S.E. LIVINGSTON: Wondering how to grow resilient childrenWe suffered a detrimental fire in our home a couple of weeks ago. Everybody was safe, most of our stuff is wrecked; but again, everybody is safe. As of now, I don’t care about the singed wedding dress, charred antique study desk or smoke-damaged couch.
By: S.E. Livingston, for the Budgeteer
We suffered a detrimental fire in our home a couple of weeks ago. Everybody was safe, most of our stuff is wrecked; but again, everybody is safe. As of now, I don’t care about the singed wedding dress, charred antique study desk or smoke-damaged couch.
But as we parent our five children through surviving a fire, being homeless, living out of a series of hotel rooms and having their belongings destroyed or lost, it occurs to me that one of the most neglected lessons in the parenting books is also one of the most significant. The missing lesson is how to empower children to handle major life traumas.
The week before our fire occurred was “fire safety week” at school, and we actually DID make a fire plan. Although we didn’t end up using the plan, my kids had envisioned the possibility. But when is “coping with catastrophe week” at school? When can we prepare on paper how these little people can weather all the bad things that could happen in their futures?
What I’m looking for is what psychologists call resiliency. My mom called it coping.
Everybody needs these life skills, but as far as I know, there is no curriculum. The only school where one can get better at this is the school of hard knocks, which none of us choose to attend and actually spend as much money as we can to avoid it.
If resiliency could be taught, my generation of parenting peers would pay for it. We are all about exposing our kids to enrichment activities. We pay for art classes, sports camps, music lessons ... the list is as long as your credit card bill. However, I’m talking about the kind of exposure you can’t necessarily plan on or pay for.
As our family faces this life challenge (there was no tragedy, just a winnowing), I am watching my children to see if they are made of the right stuff to ensure their future survival. As our oldest daughter silently witnessed the burning of our house, I contemplated her stability. She gave me insight into her psyche on day four after the fire. “Can I stay home from school and help you guys make all these phone calls and notes? School seems mundane compared to this excitement.” There was the clue I was looking for. She wasn’t emotionally injured; she was looking at this as a fun challenge. She gave me further insight when she told me she was feeling okay about the fire because she was excited to “rebuild from the ruins.” As a student of history, she draws upon the scads of stories of how man gets up after being pushed down, and must be drawing a comparison.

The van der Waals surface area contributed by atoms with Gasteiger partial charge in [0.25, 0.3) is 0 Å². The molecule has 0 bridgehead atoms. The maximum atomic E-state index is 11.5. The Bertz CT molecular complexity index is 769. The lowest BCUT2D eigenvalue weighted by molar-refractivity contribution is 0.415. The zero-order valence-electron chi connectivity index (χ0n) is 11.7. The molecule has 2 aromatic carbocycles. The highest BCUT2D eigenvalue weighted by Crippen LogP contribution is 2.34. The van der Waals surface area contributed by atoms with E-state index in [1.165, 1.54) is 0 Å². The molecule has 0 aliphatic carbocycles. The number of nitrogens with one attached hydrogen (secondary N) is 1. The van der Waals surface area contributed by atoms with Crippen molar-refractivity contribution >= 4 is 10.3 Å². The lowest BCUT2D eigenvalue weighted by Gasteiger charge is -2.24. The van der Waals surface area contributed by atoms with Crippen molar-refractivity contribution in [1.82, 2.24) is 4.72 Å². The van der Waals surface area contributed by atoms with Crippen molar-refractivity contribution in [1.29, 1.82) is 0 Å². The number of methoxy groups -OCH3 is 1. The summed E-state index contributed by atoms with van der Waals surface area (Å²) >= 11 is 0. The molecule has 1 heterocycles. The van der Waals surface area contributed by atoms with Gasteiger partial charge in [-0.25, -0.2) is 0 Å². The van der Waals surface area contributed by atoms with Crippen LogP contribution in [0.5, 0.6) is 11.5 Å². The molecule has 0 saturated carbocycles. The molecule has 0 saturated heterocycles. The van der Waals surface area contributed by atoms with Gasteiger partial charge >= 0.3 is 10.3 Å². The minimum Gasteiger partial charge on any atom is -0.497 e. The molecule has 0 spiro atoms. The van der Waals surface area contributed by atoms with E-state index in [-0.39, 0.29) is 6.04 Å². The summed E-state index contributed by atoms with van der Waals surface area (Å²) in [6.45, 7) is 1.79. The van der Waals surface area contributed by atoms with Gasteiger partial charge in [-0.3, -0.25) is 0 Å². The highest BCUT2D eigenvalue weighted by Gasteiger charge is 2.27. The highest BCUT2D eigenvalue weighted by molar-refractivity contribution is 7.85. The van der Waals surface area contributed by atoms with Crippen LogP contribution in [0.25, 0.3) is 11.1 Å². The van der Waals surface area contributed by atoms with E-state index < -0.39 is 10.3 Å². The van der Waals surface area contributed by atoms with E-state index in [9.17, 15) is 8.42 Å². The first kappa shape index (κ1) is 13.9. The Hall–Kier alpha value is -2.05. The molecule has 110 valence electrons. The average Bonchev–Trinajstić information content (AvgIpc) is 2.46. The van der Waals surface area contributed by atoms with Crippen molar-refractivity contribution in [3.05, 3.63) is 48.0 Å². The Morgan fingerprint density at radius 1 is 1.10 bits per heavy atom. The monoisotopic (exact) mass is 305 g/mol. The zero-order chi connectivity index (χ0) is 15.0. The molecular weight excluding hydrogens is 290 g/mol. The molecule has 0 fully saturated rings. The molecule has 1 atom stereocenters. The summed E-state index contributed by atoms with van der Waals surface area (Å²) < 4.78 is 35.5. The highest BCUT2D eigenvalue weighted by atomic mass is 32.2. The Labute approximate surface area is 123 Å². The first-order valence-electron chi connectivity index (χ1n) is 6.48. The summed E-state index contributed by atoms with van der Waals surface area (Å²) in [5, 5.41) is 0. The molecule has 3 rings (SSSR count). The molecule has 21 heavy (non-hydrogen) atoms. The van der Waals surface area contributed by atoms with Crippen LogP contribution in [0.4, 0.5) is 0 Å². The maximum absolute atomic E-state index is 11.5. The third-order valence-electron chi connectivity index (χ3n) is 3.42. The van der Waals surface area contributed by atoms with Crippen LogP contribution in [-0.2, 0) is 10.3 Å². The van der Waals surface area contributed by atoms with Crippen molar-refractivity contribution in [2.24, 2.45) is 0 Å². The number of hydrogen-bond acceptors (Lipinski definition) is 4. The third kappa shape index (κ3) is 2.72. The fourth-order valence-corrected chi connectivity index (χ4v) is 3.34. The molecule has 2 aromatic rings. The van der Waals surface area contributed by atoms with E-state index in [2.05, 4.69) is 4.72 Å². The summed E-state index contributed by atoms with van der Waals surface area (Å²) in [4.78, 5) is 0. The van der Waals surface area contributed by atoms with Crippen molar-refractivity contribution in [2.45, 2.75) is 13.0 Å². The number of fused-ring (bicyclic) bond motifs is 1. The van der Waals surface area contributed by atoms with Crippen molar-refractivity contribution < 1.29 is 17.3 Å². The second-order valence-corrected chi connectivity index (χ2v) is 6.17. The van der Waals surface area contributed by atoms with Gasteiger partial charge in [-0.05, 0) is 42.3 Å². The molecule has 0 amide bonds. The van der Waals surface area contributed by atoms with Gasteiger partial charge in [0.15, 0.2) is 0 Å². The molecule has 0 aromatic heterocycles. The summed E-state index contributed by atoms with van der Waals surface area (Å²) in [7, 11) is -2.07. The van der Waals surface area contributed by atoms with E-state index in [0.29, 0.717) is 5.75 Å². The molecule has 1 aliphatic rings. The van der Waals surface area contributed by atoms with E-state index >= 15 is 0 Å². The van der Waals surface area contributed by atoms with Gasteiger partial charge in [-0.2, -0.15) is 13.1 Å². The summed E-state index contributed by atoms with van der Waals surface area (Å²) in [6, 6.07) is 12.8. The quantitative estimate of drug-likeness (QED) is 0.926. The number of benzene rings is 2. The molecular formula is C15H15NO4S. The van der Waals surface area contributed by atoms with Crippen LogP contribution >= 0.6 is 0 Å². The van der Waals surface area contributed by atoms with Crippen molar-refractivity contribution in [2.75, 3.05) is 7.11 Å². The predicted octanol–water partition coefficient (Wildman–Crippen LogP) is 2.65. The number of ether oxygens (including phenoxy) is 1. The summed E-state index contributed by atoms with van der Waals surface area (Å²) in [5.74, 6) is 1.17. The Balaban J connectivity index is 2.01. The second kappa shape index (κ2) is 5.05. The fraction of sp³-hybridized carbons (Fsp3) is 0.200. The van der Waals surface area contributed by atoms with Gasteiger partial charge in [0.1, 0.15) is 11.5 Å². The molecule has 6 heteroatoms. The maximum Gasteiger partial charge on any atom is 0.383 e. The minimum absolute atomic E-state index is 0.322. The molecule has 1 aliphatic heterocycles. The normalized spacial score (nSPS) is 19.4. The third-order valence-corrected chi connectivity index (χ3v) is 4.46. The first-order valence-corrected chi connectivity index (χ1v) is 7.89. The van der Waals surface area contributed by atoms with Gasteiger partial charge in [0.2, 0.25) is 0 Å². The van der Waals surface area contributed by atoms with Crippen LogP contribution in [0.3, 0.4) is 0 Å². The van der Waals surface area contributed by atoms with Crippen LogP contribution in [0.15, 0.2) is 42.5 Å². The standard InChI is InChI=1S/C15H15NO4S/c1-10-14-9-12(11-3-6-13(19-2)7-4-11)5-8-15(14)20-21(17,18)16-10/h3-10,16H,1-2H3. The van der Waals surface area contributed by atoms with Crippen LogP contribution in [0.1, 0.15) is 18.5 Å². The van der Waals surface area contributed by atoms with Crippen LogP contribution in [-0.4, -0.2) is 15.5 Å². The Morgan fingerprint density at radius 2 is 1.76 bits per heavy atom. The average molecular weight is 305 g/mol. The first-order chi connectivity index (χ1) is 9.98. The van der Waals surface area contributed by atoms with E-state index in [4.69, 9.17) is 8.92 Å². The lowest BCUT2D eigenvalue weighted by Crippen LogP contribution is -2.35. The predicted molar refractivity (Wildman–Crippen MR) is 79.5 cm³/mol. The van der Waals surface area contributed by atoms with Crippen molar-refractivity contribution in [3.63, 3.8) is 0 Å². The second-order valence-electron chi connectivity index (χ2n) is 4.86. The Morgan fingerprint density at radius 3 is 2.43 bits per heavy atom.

In “A Guide to Promoting Resilience in Children: Strengthening the Human Spirit” researcher Edith H. Grotberg found that resilient children carry three tools with them: knowing who they are, knowing what they have, and knowing what they are capable of.
Some of this looks natural, like inborn wisdom, but some of it can be passed down by parents, like a faith system. Does a child know that he or she is loved and valued within a family or community? Does the child have an adult who will help her cope? Does the child have a strong sense of future which will help push him through difficulty and on to the next step? Does a child have the strength of a family tradition of belief in God which ignites hope and purpose?
A memory bank of positive family memories, a certainty of one’s value to others, and a belief in something bigger and better than one’s self is key in this lesson on resiliency. I am looking more carefully at the life we’ve modeled and the life we are living. I am watching my children to see if the tools we’ve given them will be enduring and empowering.
Today my family seems to be coping well. Even as I wrote this a loud squabble broke out over a tube of toothpaste. A few weeks ago they were squabbling over the Wii remotes. We value things differently now.